If you are unfamiliar with this product, it's more than just another Nintendo game. It's a home workout program. It comes with a balance board that is also a scale. Each day you take a fitness test and measure your body mass index, weight and "WiiFit age." I also spend some time working out with WiiFit. It has yoga, strength training exercises, aerobic activities, and games. With all there is to do, I don't find myself getting bored too quickly.

Well, free plug for Nintendo aside, I really do like it. Anna let me use it early because Nintendo stuff flies off the shelves so I had to get it when it was there. And if I waited until Christmas the one she bought wouldn't be covered under store's 30 day warranty any more. If we had a bad one, we'd wait forever to get a manufacturer replacement. Since Anna wants a skinnier husband, I think it was easy for her to relent.

I have had the WiiFit for one week now. In that time, I have already lost more than 8 pounds! And this includes Thanksgiving Weekend! How's that for results?

I also like that the Wii seems to be on my side. The very first day we tried it out, Anna and I each set up our personal accounts and did our initial testing. The system said I had the physical prowess of a 22 year old (7 years younger). After it tested Anna it said she had a WiiFit age of 38 (13 years older)! Ha. Just further proof to all you skinny people out there that being heavier does not mean you are less healthy. Sometimes after Anna does a particularly bad job at something WiiFit will ask her if she has trouble walking and often trips.

Last night, when I passed the mark of losing 8 pounds it asked Anna if she noticed that I was getting more fit. It didn't just mention it, it actually asked her. And it asked her to reply on how my looks have changed. The options were 1)He looks skinnier 2)He looks more trim 3)He looks healthier and 4)He looks the same. Naturally, Anna selected that I look the same.

After she answered WiiFit was disappointed and suggested to Anna that she is just not paying enough attention to me. Truer words were never spoken. It's as if they custom made this game just for me.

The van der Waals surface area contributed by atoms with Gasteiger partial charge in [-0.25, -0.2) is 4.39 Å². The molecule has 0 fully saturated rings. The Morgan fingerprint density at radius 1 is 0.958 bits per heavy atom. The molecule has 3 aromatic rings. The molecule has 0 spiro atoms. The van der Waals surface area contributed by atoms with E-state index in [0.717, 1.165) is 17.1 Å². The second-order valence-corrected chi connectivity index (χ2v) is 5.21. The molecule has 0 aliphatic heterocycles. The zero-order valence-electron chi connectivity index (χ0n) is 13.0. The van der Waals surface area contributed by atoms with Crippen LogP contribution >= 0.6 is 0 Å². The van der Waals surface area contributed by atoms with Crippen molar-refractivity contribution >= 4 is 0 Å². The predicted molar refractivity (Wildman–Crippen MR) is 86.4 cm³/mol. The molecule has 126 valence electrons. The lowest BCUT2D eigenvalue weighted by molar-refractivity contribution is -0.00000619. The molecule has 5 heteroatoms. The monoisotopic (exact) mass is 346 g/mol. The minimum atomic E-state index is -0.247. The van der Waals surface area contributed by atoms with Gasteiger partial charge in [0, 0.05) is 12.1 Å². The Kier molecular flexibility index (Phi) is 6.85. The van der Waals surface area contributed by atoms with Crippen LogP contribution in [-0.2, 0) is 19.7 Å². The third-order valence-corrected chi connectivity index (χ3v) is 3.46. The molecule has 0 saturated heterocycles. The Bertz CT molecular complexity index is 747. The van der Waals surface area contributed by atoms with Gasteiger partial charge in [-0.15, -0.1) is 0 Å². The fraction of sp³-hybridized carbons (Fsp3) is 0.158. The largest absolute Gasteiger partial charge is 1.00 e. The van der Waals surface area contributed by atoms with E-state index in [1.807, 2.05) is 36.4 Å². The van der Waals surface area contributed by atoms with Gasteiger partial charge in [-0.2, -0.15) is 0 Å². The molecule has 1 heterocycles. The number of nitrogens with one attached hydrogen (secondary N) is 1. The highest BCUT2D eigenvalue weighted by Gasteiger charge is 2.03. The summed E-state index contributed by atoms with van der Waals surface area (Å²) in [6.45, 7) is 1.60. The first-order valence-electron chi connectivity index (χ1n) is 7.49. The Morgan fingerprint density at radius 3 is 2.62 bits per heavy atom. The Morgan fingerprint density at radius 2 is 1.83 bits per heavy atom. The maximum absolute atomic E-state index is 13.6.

I'm no 150 pound wonder yet, but at least I'm now moving in the right direction. I was hesitant to blog about this, because that would mean that you would expect to see this lean mean trimmer Jared soon. I don't like that pressure. But I have to say, I think it's nice to be loosing some pounds finally. And at the rate I'm going, I'll make my 100 pound wife, Anna, look fat any time now...that should be easy...

Monday, November 17, 2008

World Wide Flash Mob Event IV: Attack of the Pirates...

You might have seen on my flickr page that I had a pirate costume for Halloween. That's not entirely true. I was dressed up as a pirate just shortly after Halloween for a Geocaching activity. It's called a "Flash Mob."

A flash mob is where you suddenly have a swarm of people arrive at a place suddenly for a short time, then just as quickly as they come, they leave. It's an odd but fun thing to do. This was a flash mob tied in with a geocaching activity. I am the self-declared official videographer for the world famous Guam Geocachers. So I put together this video. I really wanted to use music from "Pirates of the Caribbean" but decided it was best to keep it royalty free. Still, I think it works. Enjoy!

Friday, October 31, 2008

Halloween 2008...

Another year, another slew of costumes. I usually have two or more costumes for Halloween. This year, I had three.

The first was for the Branch Trunk-or-Treat.

The second came out of a youth activity called "Where's Waldo," based on the popular children's picture books. The adults dress up in disguises and walk about the mall while the youth see who they can spot. "Nate" was easily the best one there.

Two groups never found "Nate" but they did see him. That's a good sign of a job well done.

The third was actually on Halloween for work and a friends party afterward. It was a recycled convict outfit. I didn't do much to it, mostly out of the box and since I'd used it before, I didn't bother much with getting pictures...sorry.